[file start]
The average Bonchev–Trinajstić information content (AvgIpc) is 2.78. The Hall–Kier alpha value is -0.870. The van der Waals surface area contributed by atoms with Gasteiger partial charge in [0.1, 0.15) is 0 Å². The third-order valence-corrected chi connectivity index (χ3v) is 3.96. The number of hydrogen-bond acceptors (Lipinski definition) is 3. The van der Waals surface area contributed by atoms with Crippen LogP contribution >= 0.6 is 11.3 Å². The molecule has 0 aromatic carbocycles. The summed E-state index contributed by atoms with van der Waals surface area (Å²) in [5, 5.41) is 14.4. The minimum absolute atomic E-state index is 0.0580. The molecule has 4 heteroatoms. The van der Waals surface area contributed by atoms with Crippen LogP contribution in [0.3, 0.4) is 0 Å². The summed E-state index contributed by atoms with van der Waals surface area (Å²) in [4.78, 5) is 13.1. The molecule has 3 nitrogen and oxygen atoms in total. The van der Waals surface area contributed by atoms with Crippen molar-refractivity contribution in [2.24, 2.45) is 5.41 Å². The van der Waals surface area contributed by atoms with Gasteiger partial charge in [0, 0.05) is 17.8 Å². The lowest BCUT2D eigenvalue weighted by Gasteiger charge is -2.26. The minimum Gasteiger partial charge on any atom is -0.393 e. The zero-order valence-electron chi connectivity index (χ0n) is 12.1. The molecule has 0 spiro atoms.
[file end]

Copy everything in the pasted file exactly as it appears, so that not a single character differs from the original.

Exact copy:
The average Bonchev–Trinajstić information content (AvgIpc) is 2.78. The Hall–Kier alpha value is -0.870. The van der Waals surface area contributed by atoms with Gasteiger partial charge in [0.1, 0.15) is 0 Å². The third-order valence-corrected chi connectivity index (χ3v) is 3.96. The number of hydrogen-bond acceptors (Lipinski definition) is 3. The van der Waals surface area contributed by atoms with Crippen LogP contribution >= 0.6 is 11.3 Å². The molecule has 0 aromatic carbocycles. The summed E-state index contributed by atoms with van der Waals surface area (Å²) in [5, 5.41) is 14.4. The minimum absolute atomic E-state index is 0.0580. The molecule has 4 heteroatoms. The van der Waals surface area contributed by atoms with Crippen LogP contribution in [0.3, 0.4) is 0 Å². The summed E-state index contributed by atoms with van der Waals surface area (Å²) in [4.78, 5) is 13.1. The molecule has 3 nitrogen and oxygen atoms in total. The van der Waals surface area contributed by atoms with Crippen molar-refractivity contribution in [2.24, 2.45) is 5.41 Å². The van der Waals surface area contributed by atoms with Gasteiger partial charge in [0, 0.05) is 17.8 Å². The lowest BCUT2D eigenvalue weighted by Gasteiger charge is -2.26. The minimum Gasteiger partial charge on any atom is -0.393 e. The zero-order valence-electron chi connectivity index (χ0n) is 12.1. The molecule has 0 spiro atoms.